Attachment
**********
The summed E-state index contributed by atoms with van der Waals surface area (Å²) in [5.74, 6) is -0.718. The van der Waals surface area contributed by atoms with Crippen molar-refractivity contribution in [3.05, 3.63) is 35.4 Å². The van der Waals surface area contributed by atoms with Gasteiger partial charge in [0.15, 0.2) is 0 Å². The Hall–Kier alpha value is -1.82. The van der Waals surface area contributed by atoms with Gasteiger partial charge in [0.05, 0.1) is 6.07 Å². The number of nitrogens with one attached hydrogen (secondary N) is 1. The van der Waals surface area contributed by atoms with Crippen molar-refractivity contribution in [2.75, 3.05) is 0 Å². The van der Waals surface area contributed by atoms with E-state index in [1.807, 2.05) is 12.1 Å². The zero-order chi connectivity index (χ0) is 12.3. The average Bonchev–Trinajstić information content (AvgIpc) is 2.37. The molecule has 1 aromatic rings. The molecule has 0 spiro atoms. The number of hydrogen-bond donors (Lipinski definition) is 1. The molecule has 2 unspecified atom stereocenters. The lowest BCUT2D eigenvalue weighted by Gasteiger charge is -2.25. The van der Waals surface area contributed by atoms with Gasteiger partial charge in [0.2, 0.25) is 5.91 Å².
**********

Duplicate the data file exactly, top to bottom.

The summed E-state index contributed by atoms with van der Waals surface area (Å²) in [5.74, 6) is -0.718. The van der Waals surface area contributed by atoms with Crippen molar-refractivity contribution in [3.05, 3.63) is 35.4 Å². The van der Waals surface area contributed by atoms with Gasteiger partial charge in [0.15, 0.2) is 0 Å². The Hall–Kier alpha value is -1.82. The van der Waals surface area contributed by atoms with Gasteiger partial charge in [0.05, 0.1) is 6.07 Å². The number of nitrogens with one attached hydrogen (secondary N) is 1. The van der Waals surface area contributed by atoms with Crippen molar-refractivity contribution in [2.75, 3.05) is 0 Å². The van der Waals surface area contributed by atoms with E-state index in [1.807, 2.05) is 12.1 Å². The zero-order chi connectivity index (χ0) is 12.3. The average Bonchev–Trinajstić information content (AvgIpc) is 2.37. The molecule has 1 aromatic rings. The molecule has 0 spiro atoms. The number of hydrogen-bond donors (Lipinski definition) is 1. The molecule has 2 unspecified atom stereocenters. The lowest BCUT2D eigenvalue weighted by Gasteiger charge is -2.25. The van der Waals surface area contributed by atoms with Gasteiger partial charge in [0.2, 0.25) is 5.91 Å².